What do you do when you think that your business is losing steam? You've been successful. You and your team have advanced it from its humble beginnings to a point of profitability where the desire to grow any further is waning. Your staff is tired and the ideas needed to extend it any further are lack-luster and difficult to develop.

This scenario is not uncommon. Businesses often grow past a management team's abilities to continue to drive profitable growth. When this happens, a change in leadership is required to revitalize the business. It is in this stage of evolution that such changes are routinely made. But, what happens when it is you that inherits the throne?

Here are some ideas to consider:

  1. Renew Focus--Usually there's been some "sprawl" in the business during its growth spurts. Examine all of the products and services that your business now offers and determine which ones are most profitable and the ones that hold the greatest potential to grow and prospers. Double-down on those business areas by shifting investments away from lower performing business interests.
  2. Re-Align Talent--Be sure that your personnel are better aligned to reflect the renewed focus areas. Redeploy the "best and brightest" to the places in your business where they can make the greatest impact. In this way, you stack the deck for success and reduce the risk of investing in growth areas.
  3. Optimize and "Right-Size" Support Functions--During periods of transition, support areas like IT, Marketing, HR, and Finance, often don't get the attention that they deserve in order to be positioned to continue to deliver the "right" services to their internal customers. Take a look at those support areas, retool their processes so that they'll align with the firm's new direction (e.g., what worked when your business was smaller may not work when you're larger) and retool those areas with people who have the skills and competencies needed to support future growth.
  4. Redefine Compensation Models--Make sure that everyone is working on achieving the same goals. If I'm only compensated on my book of business, then chances are very high that I'm not helping my colleague build hers. If you want to be successful over time, change the mindset of the business to one where staff feel like they are "in it together." This is done by aligning compensation and rewarding everyone on the growth and profitability of the "whole" business (and, not just on the part of the business that they work within).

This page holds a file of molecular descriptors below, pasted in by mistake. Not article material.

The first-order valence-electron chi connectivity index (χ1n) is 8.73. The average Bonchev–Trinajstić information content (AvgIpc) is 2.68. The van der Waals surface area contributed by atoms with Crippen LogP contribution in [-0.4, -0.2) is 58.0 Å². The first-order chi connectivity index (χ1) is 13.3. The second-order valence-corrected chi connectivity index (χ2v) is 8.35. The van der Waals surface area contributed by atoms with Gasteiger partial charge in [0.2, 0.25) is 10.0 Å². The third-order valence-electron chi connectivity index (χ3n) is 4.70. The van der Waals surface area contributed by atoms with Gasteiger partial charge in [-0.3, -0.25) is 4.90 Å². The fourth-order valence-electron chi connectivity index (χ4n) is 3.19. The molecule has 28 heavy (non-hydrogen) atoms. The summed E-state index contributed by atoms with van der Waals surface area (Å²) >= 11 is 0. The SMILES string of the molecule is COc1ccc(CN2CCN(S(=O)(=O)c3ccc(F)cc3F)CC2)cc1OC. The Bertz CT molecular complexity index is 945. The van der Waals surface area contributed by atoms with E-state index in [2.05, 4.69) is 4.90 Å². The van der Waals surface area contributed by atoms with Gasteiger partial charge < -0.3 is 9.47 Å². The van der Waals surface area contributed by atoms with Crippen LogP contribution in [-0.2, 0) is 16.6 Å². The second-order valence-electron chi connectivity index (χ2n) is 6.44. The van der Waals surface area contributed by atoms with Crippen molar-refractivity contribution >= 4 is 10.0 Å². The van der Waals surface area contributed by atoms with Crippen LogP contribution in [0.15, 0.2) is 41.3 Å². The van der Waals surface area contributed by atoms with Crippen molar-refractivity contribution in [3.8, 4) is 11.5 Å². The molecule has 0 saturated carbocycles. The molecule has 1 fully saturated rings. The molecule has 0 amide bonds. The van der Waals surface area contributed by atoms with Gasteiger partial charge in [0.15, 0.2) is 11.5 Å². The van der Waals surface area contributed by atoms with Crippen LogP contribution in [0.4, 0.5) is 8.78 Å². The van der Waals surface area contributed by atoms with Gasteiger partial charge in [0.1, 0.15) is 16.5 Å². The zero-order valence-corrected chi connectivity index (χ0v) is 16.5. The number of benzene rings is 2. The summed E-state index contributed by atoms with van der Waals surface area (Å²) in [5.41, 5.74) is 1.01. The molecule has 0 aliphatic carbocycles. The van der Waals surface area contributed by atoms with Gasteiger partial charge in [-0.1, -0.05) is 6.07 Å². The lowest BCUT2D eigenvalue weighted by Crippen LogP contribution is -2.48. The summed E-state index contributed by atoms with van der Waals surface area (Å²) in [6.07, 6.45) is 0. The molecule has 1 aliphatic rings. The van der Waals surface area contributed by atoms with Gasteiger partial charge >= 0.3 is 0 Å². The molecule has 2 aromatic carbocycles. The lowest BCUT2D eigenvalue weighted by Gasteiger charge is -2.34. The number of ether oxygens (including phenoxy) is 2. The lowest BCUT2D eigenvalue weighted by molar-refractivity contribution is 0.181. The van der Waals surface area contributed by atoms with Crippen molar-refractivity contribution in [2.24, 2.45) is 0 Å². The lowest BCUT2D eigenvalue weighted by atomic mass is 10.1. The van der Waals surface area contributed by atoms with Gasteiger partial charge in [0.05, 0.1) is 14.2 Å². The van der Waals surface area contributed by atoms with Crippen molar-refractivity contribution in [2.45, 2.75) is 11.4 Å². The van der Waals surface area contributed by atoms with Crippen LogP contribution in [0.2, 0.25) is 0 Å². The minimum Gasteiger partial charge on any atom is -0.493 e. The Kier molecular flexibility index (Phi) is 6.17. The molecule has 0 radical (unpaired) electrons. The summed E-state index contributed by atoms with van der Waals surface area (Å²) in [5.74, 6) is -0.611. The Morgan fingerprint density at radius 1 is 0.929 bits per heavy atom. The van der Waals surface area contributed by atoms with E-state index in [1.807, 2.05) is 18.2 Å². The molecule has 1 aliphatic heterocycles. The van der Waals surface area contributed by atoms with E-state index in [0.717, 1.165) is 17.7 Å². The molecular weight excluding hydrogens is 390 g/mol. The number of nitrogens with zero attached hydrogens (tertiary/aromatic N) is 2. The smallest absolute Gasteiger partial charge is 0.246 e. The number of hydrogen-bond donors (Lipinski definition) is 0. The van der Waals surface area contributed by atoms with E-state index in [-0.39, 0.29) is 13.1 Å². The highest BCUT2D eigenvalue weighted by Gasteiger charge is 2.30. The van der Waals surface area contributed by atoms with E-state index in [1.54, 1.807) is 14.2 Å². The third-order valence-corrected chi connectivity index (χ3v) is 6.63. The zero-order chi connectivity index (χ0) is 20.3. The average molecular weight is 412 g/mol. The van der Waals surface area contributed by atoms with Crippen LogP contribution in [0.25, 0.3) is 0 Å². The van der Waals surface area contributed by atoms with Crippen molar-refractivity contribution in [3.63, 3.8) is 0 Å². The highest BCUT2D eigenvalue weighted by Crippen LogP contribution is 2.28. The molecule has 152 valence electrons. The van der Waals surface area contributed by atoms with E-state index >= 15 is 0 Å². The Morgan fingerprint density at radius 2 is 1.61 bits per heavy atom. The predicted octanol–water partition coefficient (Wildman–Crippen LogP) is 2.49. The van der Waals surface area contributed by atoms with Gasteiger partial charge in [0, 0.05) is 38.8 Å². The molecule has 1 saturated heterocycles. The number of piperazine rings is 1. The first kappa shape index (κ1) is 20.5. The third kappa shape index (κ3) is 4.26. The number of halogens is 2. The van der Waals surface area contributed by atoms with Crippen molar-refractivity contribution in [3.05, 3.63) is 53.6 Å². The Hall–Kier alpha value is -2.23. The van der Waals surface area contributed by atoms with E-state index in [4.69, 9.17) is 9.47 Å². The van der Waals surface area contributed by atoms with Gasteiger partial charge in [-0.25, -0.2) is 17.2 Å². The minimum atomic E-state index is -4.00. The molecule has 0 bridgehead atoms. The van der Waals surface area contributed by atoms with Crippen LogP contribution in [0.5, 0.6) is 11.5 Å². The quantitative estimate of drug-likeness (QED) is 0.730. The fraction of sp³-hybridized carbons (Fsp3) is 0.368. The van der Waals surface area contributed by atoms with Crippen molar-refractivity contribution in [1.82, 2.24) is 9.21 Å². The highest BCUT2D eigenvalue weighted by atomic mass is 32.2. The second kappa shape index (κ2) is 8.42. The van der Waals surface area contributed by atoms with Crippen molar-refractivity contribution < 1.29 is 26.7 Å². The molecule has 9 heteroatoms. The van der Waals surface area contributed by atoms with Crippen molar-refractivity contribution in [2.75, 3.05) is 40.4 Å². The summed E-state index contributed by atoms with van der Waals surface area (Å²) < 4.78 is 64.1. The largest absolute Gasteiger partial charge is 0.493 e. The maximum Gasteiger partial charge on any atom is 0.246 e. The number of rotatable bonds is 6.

5. Lose the Dead Weight - Once compensation models are properly aligned, it is essential to recognize that not all boats should rise equally. So, be sure to determine exit strategies for the bottom 10% of your contributors. This exercise can help to move the rest of business out of its comfort zone, too. If a business goes through this "thinning" exercise consistently over time, sluggishness never sets in. New talent is regularly brought in to renew the energy level and raise the business past its perceived limits--whatever they may happen to be.
  6. Institute "Stickiness" - We all want our businesses to become indispensable. This "stickiness" can be accomplished with a focus on customer intimacy. Define what your customers want from your business by putting yourself in their shoes. Learn what keeps them up at night. Identify their greatest challenges--once that's done, determine how you can help them in some way.
  7. Align Measurements with Desired Behavior--People work by what is measured. So, measure outcomes, not effort. Determine which measurements generate the desired change in behavior, while generating growth and profitability. Put those in place, manage to them and monitor results.

All being well, I hope that you find some of the ideas presented here to be helpful in forging and informing your approach to reenergizing and driving your business forward. These 7 tips are tried and true. But, they need your effort to make them work for your business.

Published on: Jul 7, 2015